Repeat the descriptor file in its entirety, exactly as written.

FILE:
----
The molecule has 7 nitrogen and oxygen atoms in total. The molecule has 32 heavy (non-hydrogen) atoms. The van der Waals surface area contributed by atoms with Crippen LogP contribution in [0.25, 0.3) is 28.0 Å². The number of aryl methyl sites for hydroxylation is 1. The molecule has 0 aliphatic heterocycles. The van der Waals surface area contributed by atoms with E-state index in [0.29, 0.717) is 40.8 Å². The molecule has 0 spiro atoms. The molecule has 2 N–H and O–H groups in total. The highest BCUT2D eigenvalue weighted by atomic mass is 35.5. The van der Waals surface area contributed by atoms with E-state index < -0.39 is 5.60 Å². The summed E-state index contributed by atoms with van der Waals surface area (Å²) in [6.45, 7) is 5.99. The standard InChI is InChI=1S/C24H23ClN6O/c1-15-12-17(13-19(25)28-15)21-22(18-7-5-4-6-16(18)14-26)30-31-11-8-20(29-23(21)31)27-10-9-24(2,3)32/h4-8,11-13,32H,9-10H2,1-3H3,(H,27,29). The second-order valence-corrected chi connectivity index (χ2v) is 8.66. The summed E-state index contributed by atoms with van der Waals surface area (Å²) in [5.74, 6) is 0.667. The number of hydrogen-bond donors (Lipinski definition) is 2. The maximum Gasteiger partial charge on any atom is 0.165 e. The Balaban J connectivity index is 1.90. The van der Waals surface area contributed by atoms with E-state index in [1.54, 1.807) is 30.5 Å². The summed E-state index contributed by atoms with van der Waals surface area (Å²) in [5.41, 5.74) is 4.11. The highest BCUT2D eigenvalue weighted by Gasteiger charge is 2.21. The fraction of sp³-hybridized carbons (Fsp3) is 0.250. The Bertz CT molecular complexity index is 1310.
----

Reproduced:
The molecule has 7 nitrogen and oxygen atoms in total. The molecule has 32 heavy (non-hydrogen) atoms. The van der Waals surface area contributed by atoms with Crippen LogP contribution in [0.25, 0.3) is 28.0 Å². The number of aryl methyl sites for hydroxylation is 1. The molecule has 0 aliphatic heterocycles. The van der Waals surface area contributed by atoms with E-state index in [0.29, 0.717) is 40.8 Å². The molecule has 0 spiro atoms. The molecule has 2 N–H and O–H groups in total. The highest BCUT2D eigenvalue weighted by atomic mass is 35.5. The van der Waals surface area contributed by atoms with E-state index < -0.39 is 5.60 Å². The summed E-state index contributed by atoms with van der Waals surface area (Å²) in [6.45, 7) is 5.99. The standard InChI is InChI=1S/C24H23ClN6O/c1-15-12-17(13-19(25)28-15)21-22(18-7-5-4-6-16(18)14-26)30-31-11-8-20(29-23(21)31)27-10-9-24(2,3)32/h4-8,11-13,32H,9-10H2,1-3H3,(H,27,29). The second-order valence-corrected chi connectivity index (χ2v) is 8.66. The summed E-state index contributed by atoms with van der Waals surface area (Å²) in [5.74, 6) is 0.667. The number of hydrogen-bond donors (Lipinski definition) is 2. The maximum Gasteiger partial charge on any atom is 0.165 e. The Balaban J connectivity index is 1.90. The van der Waals surface area contributed by atoms with E-state index in [1.54, 1.807) is 30.5 Å². The summed E-state index contributed by atoms with van der Waals surface area (Å²) in [5.41, 5.74) is 4.11. The highest BCUT2D eigenvalue weighted by Gasteiger charge is 2.21. The fraction of sp³-hybridized carbons (Fsp3) is 0.250. The Bertz CT molecular complexity index is 1310.